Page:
Historic flooding scenario forecast to reoccur in central Việt Nam

May 25, 2024 - 08:54
The weather centre attributed the extremes to the transition of the ENSO phenomenon combined with climate change.


Historic flooding in 2020 isolated many areas in the central province of Quảng Bình. VNA/VNS Photo

HÀ NỘI — The National Centre for Hydro-Meteorological Forecasting predicted that natural disasters in 2024 will be highly complex, with more frequent and stronger storms and the potential reoccurrence of the historic flooding scenario of 2020.  

The centre attributed the increase in weather extremes to the transition of the ENSO phenomenon combined with climate change.

Due to the shift from El Nino to neutral and then to La Nina, it is expected that from now until August, the East Sea (internationally known as the South China Sea) might experience about 3-5 storms and tropical depressions, with approximately one making landfall. This number is lower than the multi-year average of 5-6 storms, with two affecting the mainland.

Towards the end of the year, La Nina could lead to heavy rains and major storms. From September to November, around seven to nine storms and tropical depressions are expected in the East Sea, with approximately three to four making landfall. This is higher than the usual annual average of six or seven storms, with two or three hitting the mainland.

The centre also noted that this year's storm season could see storms with complex trajectories and intensities. Particularly, La Nina's impact in the latter half of 2024 may result in heavy, concentrated rains in central Việt Nam, potentially repeating the historic flooding of 2020.

It indicated that in September, the total rainfall in the central region from Thanh Hóa to Thừa Thiên Huế will be 10-30 per cent higher than the multi-year average.

In October, total rainfall in the central region is expected to be 20-40 per cent higher than the multi-year average.

Heavy rains submerged many roads in the central province of Thừa Thiên-Huế in November, 2023. VNA/VNS Photo Đỗ Trưởng

Mai Văn Khiêm, director of the centre noted that current weather patterns are similar to years of extreme and unusual natural disasters, most recently in 2020.

Specifically, storms and tropical depressions are expected to be more frequent in the latter half of the season, particularly affecting the central region. Consequently, there is a significant need for caution, as the possibility of large, concentrated rainfall in the central region, especially during September, October and November, cannot be ruled out.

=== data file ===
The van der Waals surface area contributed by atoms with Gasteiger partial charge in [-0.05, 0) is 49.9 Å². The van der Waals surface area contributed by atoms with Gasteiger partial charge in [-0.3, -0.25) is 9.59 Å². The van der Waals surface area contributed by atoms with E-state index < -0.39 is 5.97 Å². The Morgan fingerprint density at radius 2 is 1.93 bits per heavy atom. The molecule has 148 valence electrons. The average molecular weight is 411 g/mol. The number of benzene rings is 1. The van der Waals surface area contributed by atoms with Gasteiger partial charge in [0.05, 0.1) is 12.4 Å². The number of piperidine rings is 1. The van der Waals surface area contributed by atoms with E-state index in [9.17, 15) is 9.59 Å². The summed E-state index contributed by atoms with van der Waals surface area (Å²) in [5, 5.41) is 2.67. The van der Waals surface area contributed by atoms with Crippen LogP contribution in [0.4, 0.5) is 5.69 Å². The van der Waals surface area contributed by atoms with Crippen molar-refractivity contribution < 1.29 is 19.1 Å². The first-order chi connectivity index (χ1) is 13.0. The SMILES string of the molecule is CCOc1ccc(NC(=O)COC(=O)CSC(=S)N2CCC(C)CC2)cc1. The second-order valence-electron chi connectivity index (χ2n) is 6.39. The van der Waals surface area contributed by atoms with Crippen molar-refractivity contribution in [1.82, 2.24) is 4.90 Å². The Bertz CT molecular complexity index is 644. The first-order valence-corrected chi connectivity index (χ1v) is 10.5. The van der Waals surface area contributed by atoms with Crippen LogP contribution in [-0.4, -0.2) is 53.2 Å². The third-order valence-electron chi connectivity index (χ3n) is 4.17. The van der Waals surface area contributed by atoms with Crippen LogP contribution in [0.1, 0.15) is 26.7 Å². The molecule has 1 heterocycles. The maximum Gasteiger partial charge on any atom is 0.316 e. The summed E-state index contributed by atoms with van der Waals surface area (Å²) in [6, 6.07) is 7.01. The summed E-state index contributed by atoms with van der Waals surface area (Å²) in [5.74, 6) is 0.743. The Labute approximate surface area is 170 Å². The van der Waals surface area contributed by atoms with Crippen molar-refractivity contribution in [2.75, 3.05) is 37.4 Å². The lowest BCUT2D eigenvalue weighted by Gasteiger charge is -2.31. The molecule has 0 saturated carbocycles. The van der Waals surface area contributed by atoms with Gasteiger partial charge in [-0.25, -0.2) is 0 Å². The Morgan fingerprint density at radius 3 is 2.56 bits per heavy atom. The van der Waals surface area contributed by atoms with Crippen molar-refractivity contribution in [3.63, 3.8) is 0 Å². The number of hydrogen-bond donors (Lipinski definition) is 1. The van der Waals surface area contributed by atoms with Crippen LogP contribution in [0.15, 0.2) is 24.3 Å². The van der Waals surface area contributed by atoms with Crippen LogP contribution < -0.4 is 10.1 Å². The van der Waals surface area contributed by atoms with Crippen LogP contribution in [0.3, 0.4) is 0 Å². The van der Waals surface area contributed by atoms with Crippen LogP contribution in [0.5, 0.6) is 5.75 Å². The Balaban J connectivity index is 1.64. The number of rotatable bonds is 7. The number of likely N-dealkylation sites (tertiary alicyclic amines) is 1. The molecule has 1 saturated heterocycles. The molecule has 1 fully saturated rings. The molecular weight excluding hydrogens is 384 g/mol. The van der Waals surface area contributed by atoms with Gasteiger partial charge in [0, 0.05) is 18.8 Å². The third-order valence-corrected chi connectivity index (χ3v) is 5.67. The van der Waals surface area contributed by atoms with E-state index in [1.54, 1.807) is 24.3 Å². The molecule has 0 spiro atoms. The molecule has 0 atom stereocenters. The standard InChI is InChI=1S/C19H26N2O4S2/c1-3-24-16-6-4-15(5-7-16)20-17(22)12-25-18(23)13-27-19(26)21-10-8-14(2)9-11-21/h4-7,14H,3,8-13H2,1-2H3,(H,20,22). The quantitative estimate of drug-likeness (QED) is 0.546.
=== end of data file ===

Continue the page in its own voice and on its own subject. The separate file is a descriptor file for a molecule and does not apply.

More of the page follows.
In contrast, 2023 saw the influence of El Nino, characterised by fewer storms and rainfall. The country experienced eight storms and tropical depressions, lower than the multi-year average. Notably, no storms made landfall in Việt Nam in 2023.

Hoàng Đức Cường, deputy director of the General Department of Meteorology and Hydrology under the Ministry of Natural Resources and Environment indicated that four significant high tide events are forecasted for the southeast coast during the periods of September 18-23, October 16-22, November 12-20 and December 12-18.

During the high tides on October 16-22 and November 12-20, water levels at Vũng Tàu reservoirs may exceed 4.3 metres, posing risks of flooding in low-lying areas and regions outside the protective dykes, especially if these tides coincide with strong seasonal winds.

Between July and August 2024, the southwestern coastal provinces might experience one or two unusual tidal surges with large waves causing sea erosion, particularly in the Trần Văn Thời district in Cà Mau Province.

Under the La Nina weather condition, the rainy season in the northern region is likely to follow the typical climatic pattern, while in the Central Highlands and southern regions, it may start later than usual. Heavy rainfall is expected from July to September in the northern region and from September to November in the central region.

However, intense localised rainfall of 50-100mm in over three to six hours may frequently occur, posing risks of landslides and flash floods in mountainous areas and urban flooding. — VNS